Family 411: The impact of multiple sclerosis
COLUMBUS, Ohio (WSYX) —
Multiple sclerosis (MS) is an auto-immune disease taht may not be familiar to many people.
A diagnosis impacts the whole family.
Tara Morgan shows how a wife and mother of five isn't letting the disease take over her life in this week's Family 411 report.
"For me, I was living life just as everyone does enjoying every given second."
Sometimes life takes you in a direction you've never dreamed.
"I had lost vision in my right eye."
For Michele Bowers, it was her health that threw a curve ball.
She went to see a neurologist after being diagnosed with optic neuritis.
"I had no clue that it was to have an MRI and be evaluated for MS."
Multiple sclerosis at age 40.
"I was in complete and utter denial."
Most people with MS are diagnosed in their 20's to 30's with optic neuritis and numbness in the legs being common symptoms.
"Multiple sclerosis is an autoimmune condition where the immune system attacks the holiest of holies, the brain, and the superhighway, the spinal cord, that takes all that information up and down," said Neuroimmunologist Dr. Aaron Boster.
Dr. Boster says if not treated early and aggressively, your quality of life takes a big hit.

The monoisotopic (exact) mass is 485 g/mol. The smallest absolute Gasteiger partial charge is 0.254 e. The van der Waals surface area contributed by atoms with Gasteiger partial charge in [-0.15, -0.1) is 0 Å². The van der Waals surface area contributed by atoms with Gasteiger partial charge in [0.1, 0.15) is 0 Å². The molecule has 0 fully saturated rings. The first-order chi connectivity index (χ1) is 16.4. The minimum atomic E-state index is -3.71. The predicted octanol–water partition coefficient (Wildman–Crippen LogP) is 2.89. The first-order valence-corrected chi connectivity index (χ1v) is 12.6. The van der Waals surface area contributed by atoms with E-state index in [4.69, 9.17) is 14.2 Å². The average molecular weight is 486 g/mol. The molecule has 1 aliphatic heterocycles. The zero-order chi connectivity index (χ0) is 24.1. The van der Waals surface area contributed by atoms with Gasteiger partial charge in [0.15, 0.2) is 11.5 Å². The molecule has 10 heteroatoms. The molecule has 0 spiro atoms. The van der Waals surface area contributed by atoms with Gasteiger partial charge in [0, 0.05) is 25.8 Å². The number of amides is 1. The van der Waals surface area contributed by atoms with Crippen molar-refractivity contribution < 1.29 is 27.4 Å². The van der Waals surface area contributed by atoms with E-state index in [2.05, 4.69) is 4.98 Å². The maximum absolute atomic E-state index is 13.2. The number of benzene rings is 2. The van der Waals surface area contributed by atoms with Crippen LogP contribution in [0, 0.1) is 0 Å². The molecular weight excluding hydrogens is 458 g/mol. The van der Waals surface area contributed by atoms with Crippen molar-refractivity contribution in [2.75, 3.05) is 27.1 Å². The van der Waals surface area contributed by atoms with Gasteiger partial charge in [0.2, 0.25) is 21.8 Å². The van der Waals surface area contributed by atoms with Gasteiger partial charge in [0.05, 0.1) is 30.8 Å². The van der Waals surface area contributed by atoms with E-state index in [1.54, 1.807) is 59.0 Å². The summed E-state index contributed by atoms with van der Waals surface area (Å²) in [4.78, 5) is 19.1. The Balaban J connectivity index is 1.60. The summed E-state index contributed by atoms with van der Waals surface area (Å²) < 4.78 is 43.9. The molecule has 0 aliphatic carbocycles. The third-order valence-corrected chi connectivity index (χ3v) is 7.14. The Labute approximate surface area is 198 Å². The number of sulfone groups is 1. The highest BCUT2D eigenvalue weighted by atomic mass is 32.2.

"The natural history of MS neurological disability that accrues over years often times culminating in cane, walker wheelchair."
Her holistic approach to treatment at home wasn't working.
"The final straw was literally calling Dr. Boster and saying, 'Dr. Boster, my leg is working.'"
"If we see certain patterns on the MRI," said Dr. Boster. "We can diagnose you before your second attack."
The quicker the diagnosis, the faster you can begin medication.
"In the modern era with treatment, our expectation is a normal life expectancy and if we play our cards right, a normal life quality."
Dr. Boster says coming to terms with a diagnosis and treatment is a process that involves your family for understanding and support.
"You don't get to have MS by yourself. You have MS with your village right and I want you to have as big a village as possible."
By stepping into the spotlight, Michele hopes others will find strength to fight just as hard against MS.
"I want people to know that when you're dancing with MS, when it is your monster, that you're bearing the burden of inside. You have to be aggressive."
Dr. Boster says while people diagnosed with MS are in their 20's to 30's, they have discovered the chronic condition in children and the elderly but only in rare cases.